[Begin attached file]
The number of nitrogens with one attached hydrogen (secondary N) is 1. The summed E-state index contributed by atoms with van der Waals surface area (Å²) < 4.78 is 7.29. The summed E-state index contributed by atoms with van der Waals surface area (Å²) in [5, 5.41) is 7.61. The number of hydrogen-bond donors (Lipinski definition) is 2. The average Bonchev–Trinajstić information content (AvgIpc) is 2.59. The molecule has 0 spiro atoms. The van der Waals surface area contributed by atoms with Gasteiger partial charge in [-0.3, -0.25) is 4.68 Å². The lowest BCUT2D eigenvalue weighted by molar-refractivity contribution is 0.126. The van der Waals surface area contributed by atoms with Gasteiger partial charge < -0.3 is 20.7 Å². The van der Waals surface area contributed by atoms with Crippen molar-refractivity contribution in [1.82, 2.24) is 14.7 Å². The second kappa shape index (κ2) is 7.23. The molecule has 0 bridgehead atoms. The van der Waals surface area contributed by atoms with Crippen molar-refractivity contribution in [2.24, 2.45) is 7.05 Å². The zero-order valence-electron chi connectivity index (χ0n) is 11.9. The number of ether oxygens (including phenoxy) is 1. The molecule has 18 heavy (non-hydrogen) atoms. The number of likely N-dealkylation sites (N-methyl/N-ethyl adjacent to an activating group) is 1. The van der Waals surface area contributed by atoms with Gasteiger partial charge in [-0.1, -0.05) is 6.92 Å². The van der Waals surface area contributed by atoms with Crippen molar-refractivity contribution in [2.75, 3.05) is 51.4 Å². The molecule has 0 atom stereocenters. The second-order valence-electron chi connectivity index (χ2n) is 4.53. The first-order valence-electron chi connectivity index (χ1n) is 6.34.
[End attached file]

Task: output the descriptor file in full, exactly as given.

The number of nitrogens with one attached hydrogen (secondary N) is 1. The summed E-state index contributed by atoms with van der Waals surface area (Å²) < 4.78 is 7.29. The summed E-state index contributed by atoms with van der Waals surface area (Å²) in [5, 5.41) is 7.61. The number of hydrogen-bond donors (Lipinski definition) is 2. The average Bonchev–Trinajstić information content (AvgIpc) is 2.59. The molecule has 0 spiro atoms. The van der Waals surface area contributed by atoms with Gasteiger partial charge in [-0.3, -0.25) is 4.68 Å². The lowest BCUT2D eigenvalue weighted by molar-refractivity contribution is 0.126. The van der Waals surface area contributed by atoms with Gasteiger partial charge < -0.3 is 20.7 Å². The van der Waals surface area contributed by atoms with Crippen molar-refractivity contribution in [1.82, 2.24) is 14.7 Å². The second kappa shape index (κ2) is 7.23. The molecule has 0 bridgehead atoms. The van der Waals surface area contributed by atoms with Crippen molar-refractivity contribution in [2.24, 2.45) is 7.05 Å². The zero-order valence-electron chi connectivity index (χ0n) is 11.9. The number of ether oxygens (including phenoxy) is 1. The molecule has 18 heavy (non-hydrogen) atoms. The number of likely N-dealkylation sites (N-methyl/N-ethyl adjacent to an activating group) is 1. The van der Waals surface area contributed by atoms with Gasteiger partial charge in [-0.1, -0.05) is 6.92 Å². The van der Waals surface area contributed by atoms with Crippen molar-refractivity contribution in [2.75, 3.05) is 51.4 Å². The molecule has 0 atom stereocenters. The second-order valence-electron chi connectivity index (χ2n) is 4.53. The first-order valence-electron chi connectivity index (χ1n) is 6.34.